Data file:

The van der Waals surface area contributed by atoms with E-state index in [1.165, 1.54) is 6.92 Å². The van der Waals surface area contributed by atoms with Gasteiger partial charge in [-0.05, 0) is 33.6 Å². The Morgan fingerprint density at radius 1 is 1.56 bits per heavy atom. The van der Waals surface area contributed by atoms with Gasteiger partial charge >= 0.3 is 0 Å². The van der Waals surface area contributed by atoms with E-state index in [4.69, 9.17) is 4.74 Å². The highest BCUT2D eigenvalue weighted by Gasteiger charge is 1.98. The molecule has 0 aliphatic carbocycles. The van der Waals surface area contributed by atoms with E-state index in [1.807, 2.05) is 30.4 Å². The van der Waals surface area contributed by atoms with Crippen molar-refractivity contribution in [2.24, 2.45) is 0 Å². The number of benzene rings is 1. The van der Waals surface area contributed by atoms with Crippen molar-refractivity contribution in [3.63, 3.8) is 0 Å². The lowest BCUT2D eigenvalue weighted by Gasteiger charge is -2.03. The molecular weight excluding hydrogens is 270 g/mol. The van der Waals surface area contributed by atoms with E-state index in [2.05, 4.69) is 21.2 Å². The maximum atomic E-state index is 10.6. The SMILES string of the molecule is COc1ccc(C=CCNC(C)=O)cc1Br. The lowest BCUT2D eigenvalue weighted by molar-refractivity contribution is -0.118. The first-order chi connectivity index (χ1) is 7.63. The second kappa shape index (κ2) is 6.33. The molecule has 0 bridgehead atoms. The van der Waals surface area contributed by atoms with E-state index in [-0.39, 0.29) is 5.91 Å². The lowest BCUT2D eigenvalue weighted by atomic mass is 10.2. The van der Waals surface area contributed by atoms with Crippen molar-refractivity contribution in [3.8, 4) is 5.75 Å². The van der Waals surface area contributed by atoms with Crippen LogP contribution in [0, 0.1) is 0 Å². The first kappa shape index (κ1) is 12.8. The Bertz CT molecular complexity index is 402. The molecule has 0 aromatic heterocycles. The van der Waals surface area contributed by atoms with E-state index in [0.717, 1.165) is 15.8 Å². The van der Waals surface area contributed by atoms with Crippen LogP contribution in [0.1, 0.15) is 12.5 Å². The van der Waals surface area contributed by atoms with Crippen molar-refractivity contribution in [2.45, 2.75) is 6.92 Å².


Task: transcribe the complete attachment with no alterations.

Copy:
The van der Waals surface area contributed by atoms with E-state index in [1.165, 1.54) is 6.92 Å². The van der Waals surface area contributed by atoms with Gasteiger partial charge in [-0.05, 0) is 33.6 Å². The Morgan fingerprint density at radius 1 is 1.56 bits per heavy atom. The van der Waals surface area contributed by atoms with Gasteiger partial charge >= 0.3 is 0 Å². The van der Waals surface area contributed by atoms with E-state index in [4.69, 9.17) is 4.74 Å². The highest BCUT2D eigenvalue weighted by Gasteiger charge is 1.98. The molecule has 0 aliphatic carbocycles. The van der Waals surface area contributed by atoms with E-state index in [1.807, 2.05) is 30.4 Å². The van der Waals surface area contributed by atoms with Crippen molar-refractivity contribution in [2.24, 2.45) is 0 Å². The number of benzene rings is 1. The van der Waals surface area contributed by atoms with Crippen molar-refractivity contribution in [3.63, 3.8) is 0 Å². The lowest BCUT2D eigenvalue weighted by Gasteiger charge is -2.03. The molecular weight excluding hydrogens is 270 g/mol. The van der Waals surface area contributed by atoms with E-state index in [2.05, 4.69) is 21.2 Å². The maximum atomic E-state index is 10.6. The SMILES string of the molecule is COc1ccc(C=CCNC(C)=O)cc1Br. The lowest BCUT2D eigenvalue weighted by molar-refractivity contribution is -0.118. The first-order chi connectivity index (χ1) is 7.63. The second kappa shape index (κ2) is 6.33. The molecule has 0 bridgehead atoms. The van der Waals surface area contributed by atoms with E-state index in [-0.39, 0.29) is 5.91 Å². The lowest BCUT2D eigenvalue weighted by atomic mass is 10.2. The van der Waals surface area contributed by atoms with Crippen molar-refractivity contribution in [3.8, 4) is 5.75 Å². The van der Waals surface area contributed by atoms with Crippen LogP contribution in [0, 0.1) is 0 Å². The first kappa shape index (κ1) is 12.8. The Bertz CT molecular complexity index is 402. The molecule has 0 aromatic heterocycles. The van der Waals surface area contributed by atoms with E-state index in [0.717, 1.165) is 15.8 Å². The van der Waals surface area contributed by atoms with Crippen LogP contribution in [0.1, 0.15) is 12.5 Å². The van der Waals surface area contributed by atoms with Crippen molar-refractivity contribution in [2.45, 2.75) is 6.92 Å².